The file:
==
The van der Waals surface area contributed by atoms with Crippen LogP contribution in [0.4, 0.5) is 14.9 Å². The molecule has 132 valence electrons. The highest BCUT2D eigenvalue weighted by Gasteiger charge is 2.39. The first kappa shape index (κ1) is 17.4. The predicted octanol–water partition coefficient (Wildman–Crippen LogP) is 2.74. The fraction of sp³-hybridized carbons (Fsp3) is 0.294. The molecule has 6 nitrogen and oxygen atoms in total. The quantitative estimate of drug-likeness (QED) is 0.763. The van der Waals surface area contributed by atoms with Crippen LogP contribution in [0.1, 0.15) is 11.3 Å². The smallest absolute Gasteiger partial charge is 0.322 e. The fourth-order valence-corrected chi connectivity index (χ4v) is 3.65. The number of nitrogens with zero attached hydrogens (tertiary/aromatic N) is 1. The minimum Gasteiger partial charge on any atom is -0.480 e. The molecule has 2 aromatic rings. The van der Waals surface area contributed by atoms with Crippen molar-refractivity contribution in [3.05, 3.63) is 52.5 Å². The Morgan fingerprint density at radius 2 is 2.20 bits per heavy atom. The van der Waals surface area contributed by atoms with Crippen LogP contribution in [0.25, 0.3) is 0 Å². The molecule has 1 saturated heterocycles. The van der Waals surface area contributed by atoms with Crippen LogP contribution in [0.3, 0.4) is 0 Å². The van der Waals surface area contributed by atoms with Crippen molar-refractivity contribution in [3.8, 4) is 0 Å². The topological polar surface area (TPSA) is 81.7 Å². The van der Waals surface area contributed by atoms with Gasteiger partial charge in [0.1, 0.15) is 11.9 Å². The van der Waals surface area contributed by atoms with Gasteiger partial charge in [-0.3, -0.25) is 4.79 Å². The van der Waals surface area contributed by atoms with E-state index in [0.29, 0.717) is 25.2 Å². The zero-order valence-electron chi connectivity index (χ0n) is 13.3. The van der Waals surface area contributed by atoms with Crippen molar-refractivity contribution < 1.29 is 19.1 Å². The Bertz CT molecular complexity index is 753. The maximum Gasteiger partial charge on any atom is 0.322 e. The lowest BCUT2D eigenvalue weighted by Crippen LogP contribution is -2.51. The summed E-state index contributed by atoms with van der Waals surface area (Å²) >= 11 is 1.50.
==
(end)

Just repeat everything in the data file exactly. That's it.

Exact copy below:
The van der Waals surface area contributed by atoms with Crippen LogP contribution in [0.4, 0.5) is 14.9 Å². The molecule has 132 valence electrons. The highest BCUT2D eigenvalue weighted by Gasteiger charge is 2.39. The first kappa shape index (κ1) is 17.4. The predicted octanol–water partition coefficient (Wildman–Crippen LogP) is 2.74. The fraction of sp³-hybridized carbons (Fsp3) is 0.294. The molecule has 6 nitrogen and oxygen atoms in total. The quantitative estimate of drug-likeness (QED) is 0.763. The van der Waals surface area contributed by atoms with Crippen LogP contribution in [0.1, 0.15) is 11.3 Å². The smallest absolute Gasteiger partial charge is 0.322 e. The fourth-order valence-corrected chi connectivity index (χ4v) is 3.65. The number of nitrogens with zero attached hydrogens (tertiary/aromatic N) is 1. The minimum Gasteiger partial charge on any atom is -0.480 e. The molecule has 2 aromatic rings. The van der Waals surface area contributed by atoms with Crippen molar-refractivity contribution in [3.05, 3.63) is 52.5 Å². The Morgan fingerprint density at radius 2 is 2.20 bits per heavy atom. The van der Waals surface area contributed by atoms with Crippen LogP contribution in [0.25, 0.3) is 0 Å². The molecule has 1 saturated heterocycles. The van der Waals surface area contributed by atoms with Crippen LogP contribution in [0.3, 0.4) is 0 Å². The van der Waals surface area contributed by atoms with Crippen molar-refractivity contribution in [3.8, 4) is 0 Å². The topological polar surface area (TPSA) is 81.7 Å². The van der Waals surface area contributed by atoms with Gasteiger partial charge in [0.1, 0.15) is 11.9 Å². The van der Waals surface area contributed by atoms with Gasteiger partial charge in [-0.3, -0.25) is 4.79 Å². The van der Waals surface area contributed by atoms with E-state index in [0.29, 0.717) is 25.2 Å². The zero-order valence-electron chi connectivity index (χ0n) is 13.3. The van der Waals surface area contributed by atoms with Crippen molar-refractivity contribution < 1.29 is 19.1 Å². The Bertz CT molecular complexity index is 753. The maximum Gasteiger partial charge on any atom is 0.322 e. The lowest BCUT2D eigenvalue weighted by Crippen LogP contribution is -2.51. The summed E-state index contributed by atoms with van der Waals surface area (Å²) >= 11 is 1.50.